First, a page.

We’re excited to introduce you to some of the incredible DEI training facilitators that are part of the SGO team. We asked them to share what sparked their passion for this work, what DEI means to them, and why they do what they do. Meet Simone Jadczak, DEI Facilitator!
What does DEI mean to you?
To me, DEI is a celebration of the rich complexity and uniqueness of all people, of our society, and our world. It is an opportunity to learn outside of one’s bubble, to understand one another better, and to explore together a path towards justice and equity.
How do you come to this work? How did you learn it was necessary, and how did you get involved?
I feel I have always in some fashion been a part of this work. Being a multiracial and multicultural individual meant I have lived through and experienced firsthand many inequities and injustices. Especially being multiracial in white dominant spaces caused me to always be desperate to seek out understanding and conversations around the experiences I was living, and the those I was witnessing. When I first entered education as a teacher, I saw many of the same inequities I experienced as a student being perpetuated for my students, and this led me to become more active in DEI work in a formal capacity.
What do you think is the biggest challenge for teams when beginning DEI work, and how can they overcome it?
I think one of the biggest challenges is supporting team members to recognize their individual biases and areas in which they can do more learning. There is a knee jerk reaction that most of us have to wanting to believe and prove ourselves unbiased, and free from discriminatory actions, and this reluctance to see and recognize our own areas of growth hinders the sense of community that is necessary and inherent to much of this work, and slows down progress. In order to overcome this challenge, I believe a team and the individuals on it, must all know the purpose and goals of the DEI work at hand as it relates to their community, and to them as individuals within our society. Fostering a sense of safety when beginning these conversations is critical in order for all to get on the same page and understand the goals and purpose for the work they will be navigating together.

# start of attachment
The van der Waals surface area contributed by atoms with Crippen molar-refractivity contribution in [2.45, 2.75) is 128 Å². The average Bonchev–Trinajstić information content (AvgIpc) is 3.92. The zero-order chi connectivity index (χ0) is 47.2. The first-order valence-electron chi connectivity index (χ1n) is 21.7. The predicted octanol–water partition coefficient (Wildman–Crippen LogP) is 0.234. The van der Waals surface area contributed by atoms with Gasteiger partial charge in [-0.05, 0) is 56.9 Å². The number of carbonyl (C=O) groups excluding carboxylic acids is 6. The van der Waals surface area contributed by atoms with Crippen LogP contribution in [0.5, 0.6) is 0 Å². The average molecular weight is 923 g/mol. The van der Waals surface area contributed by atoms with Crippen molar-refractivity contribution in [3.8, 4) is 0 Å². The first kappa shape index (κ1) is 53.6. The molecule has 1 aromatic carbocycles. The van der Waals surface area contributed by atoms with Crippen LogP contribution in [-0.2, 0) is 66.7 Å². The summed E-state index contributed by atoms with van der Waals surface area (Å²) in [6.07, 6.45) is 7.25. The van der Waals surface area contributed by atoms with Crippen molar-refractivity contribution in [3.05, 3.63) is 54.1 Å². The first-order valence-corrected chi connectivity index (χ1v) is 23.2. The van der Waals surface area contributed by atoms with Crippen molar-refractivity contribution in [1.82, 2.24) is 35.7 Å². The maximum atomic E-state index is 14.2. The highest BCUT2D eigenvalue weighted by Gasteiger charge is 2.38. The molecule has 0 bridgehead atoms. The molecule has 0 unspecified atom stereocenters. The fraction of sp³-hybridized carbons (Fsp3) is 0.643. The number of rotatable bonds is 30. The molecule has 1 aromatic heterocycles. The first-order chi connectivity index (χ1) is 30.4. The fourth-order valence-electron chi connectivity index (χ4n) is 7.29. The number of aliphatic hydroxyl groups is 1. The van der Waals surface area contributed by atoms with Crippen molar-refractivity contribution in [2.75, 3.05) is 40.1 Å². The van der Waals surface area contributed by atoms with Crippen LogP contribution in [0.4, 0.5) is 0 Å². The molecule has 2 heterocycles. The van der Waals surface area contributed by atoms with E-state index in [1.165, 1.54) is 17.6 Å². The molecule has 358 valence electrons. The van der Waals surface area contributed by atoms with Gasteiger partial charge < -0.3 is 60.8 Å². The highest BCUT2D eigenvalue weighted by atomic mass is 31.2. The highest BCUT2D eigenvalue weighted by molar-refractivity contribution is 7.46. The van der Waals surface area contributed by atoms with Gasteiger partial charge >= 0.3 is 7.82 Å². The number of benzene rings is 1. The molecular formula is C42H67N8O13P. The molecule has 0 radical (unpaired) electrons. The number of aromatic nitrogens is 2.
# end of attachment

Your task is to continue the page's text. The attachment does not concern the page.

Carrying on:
What’s the most fulfilling experience you’ve had while doing this work?
I don’t know that there is one particular moment that stands out above the rest, but rather many small moments that add up together. It is incredibly fulfilling when people I work with, both adults and students, say that they felt seen and heard through the experiences we have had together. We as people hold so much complexity within us, and we experience things in such diverse and unique fashions, that it is always extremely fulfilling to know that you have created space and safety for that complexity to exist.
What have you learned through your experiences in facilitating?
I have learned and re-learned the value in silence and patience. As an educator, I know to give space and time for thinking, but this is just as true for adults as it is for students. There is value in silence when we are in dialogue, and remembering to allow time for thought and processing ultimately results in deepening the conversations and experiences. It can be uncomfortable to sit in silence at times, but embracing that discomfort is also part of the learning.
What are some of your favorite resources related to diversity, equity, and inclusion and why?
I’m a huge fan of any and all visual and kinesthetic activities and resources. I am myself, very much a visual and kinesthetic learner, meaning I learn best by seeing and doing, and I feel that resources that allow for this paired with text/conversation can truly result in a deeper level of understanding.
Learn more about the SGO team and our diversity, equity, and inclusion training offerings.
Now that you know more about our facilitators, learn more about working with us!